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Charter school rewards program in Penn Hills extended into new year

Dillon Carr
| Saturday, Aug. 26, 2017, 1:18 a.m.
Professional football player Darrin Walls launched his educational initiative, Touchdown for A's, at the Penn Hills Charter School for Entrepreneurship on Wednesday, Jan. 11, 2017. The program will reward students for academic achievements.
Lillian DeDomenic | For The Tribune-Review
Professional football player Darrin Walls launched his educational initiative, Touchdown for A's, at the Penn Hills Charter School for Entrepreneurship on Wednesday, Jan. 11, 2017. The program will reward students for academic achievements.

A program introduced in January at Penn Hills Charter School of Entrepreneurship to reward student academic achievement will be in place for sixth- through eighth-graders this year.

“It was a fantastic program,” said Terri Williams, school innovation specialist at the school. “It exposed them to knowing they can reach their dreams.”

The Touchdown for A's program was created by Darrin Walls, a Pittsburgh native who is a free agent defensive back in the NFL and most recently played for the Detroit Lions. He has also played for the Atlanta Falcons and the New York Jets. Walls, 29, is a graduate of Woodland Hills High School and the University of Notre Dame.

“He wants to motivate these kids to use tools to reach new heights – that's the whole focus of the program,” said Mike Nattis, the player's business manager.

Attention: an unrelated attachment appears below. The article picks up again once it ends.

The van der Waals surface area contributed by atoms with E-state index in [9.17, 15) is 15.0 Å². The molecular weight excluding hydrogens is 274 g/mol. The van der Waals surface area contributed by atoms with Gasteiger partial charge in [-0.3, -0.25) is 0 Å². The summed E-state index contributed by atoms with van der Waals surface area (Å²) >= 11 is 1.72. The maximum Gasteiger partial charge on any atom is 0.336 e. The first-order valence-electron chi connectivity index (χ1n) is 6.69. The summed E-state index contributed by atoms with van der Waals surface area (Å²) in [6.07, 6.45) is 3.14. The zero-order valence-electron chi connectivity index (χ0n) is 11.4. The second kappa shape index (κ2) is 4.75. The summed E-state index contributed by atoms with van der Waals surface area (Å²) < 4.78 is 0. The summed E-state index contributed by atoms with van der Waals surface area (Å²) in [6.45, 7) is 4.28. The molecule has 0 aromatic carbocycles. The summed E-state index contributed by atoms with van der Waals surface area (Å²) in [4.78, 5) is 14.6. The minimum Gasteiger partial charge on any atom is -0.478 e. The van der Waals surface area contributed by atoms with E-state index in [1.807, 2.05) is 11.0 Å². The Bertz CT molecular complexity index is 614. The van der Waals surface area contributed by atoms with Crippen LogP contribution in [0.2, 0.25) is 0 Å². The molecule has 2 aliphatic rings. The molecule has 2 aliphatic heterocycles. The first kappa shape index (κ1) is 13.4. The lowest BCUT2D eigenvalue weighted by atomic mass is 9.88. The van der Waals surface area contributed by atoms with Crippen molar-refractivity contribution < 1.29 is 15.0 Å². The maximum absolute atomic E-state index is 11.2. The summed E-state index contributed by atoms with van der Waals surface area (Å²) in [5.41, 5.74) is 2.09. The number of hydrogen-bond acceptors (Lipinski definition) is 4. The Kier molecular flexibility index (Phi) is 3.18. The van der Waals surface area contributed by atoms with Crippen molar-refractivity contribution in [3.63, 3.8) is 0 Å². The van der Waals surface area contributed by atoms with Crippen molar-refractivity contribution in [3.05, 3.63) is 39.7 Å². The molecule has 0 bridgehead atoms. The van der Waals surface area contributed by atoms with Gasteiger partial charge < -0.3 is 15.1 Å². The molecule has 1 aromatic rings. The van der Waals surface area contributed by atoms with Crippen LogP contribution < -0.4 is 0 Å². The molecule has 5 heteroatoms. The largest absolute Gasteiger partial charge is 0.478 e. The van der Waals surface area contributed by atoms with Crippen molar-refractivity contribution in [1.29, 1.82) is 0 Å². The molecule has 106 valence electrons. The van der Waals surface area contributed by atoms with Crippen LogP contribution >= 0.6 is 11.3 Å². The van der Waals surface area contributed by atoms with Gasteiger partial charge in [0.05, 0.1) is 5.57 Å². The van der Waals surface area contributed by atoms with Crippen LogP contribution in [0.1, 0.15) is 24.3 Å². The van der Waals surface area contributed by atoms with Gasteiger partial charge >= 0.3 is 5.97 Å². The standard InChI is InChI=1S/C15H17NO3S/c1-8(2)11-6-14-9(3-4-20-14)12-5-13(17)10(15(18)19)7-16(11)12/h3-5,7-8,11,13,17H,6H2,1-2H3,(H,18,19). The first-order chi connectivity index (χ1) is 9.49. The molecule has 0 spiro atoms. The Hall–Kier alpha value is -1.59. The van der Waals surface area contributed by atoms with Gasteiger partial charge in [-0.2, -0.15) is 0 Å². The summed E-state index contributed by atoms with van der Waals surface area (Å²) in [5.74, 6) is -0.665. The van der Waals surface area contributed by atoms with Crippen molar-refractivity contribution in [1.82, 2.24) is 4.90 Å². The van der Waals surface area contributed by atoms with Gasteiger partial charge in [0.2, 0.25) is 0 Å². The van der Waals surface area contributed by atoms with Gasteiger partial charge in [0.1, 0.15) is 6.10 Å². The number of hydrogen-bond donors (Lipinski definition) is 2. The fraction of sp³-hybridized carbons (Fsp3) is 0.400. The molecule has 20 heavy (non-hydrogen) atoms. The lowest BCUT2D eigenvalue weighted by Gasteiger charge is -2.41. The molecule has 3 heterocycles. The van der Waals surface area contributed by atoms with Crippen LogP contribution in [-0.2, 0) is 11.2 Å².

The program rewarded students in first through seventh grades who improved their grade point averages, or GPAs, by giving them things like electronics, shoes or tickets to sporting events.

The gifts were provided by the Darrin Walls Foundation, a nonprofit focusing on physical fitness and education, mentoring programs, tutoring and community involvement. The nonprofit received a $2,500 grant in February from the NFL Foundation to help support the Touchdown for A's program.

Williams said the program worked: Out of the 55 students who took part, nearly half either maintained their perfect 4.0 GPA or improved their GPA to reach that mark.

“He emphatically challenged students to do their best. There were the 3.7 or 3.8 students, and they pulled their GPAs up. We had middle school students who said ‘I want to get that 4.0,' and they did,” Williams said.

There were 293 students enrolled in grades 1 to 7. School officials said parents were given the choice to enroll their children in the program and she is not disappointed that only 19 percent participated.

“It was the first year, so I'm elated that we had 55 students,” Williams said.

Principal Tamara Allen echoed that sentiment.

“We, just like all schools, are struggling with parent participation. The more parents are involved, the more students get involved. So the numbers are reflective of the parents that chose to be part of the process. Do we want more? Yes. Do we expect more? Yes. Will we get more? Yes.”

Middle school students are the focus of the program in the new school year that started on Monday.

“We want to focus on the kids moving into high school next year,” Nattis said, adding that the ultimate goal is to launch the first-year program in Pittsburgh Public Schools.

“(Walls) grew up in the Garfield area … So ultimately we want to help impact that area.”

Through his foundation, Walls also hosts free sports camps and clinics, back to school drives and a scholarship program for youths.

“I just want to push the kids to know that making good grades is more fulfilling once they find out they can do it,” Walls said in January. “If they put in the extra work, they can achieve their goals and making A's won't seem like an arduous task.”

Dillon Carr is a Tribune-Review staff writer. Reach him at 412-871-2325, dcarr@tribweb.com or via Twitter @dillonswriting.

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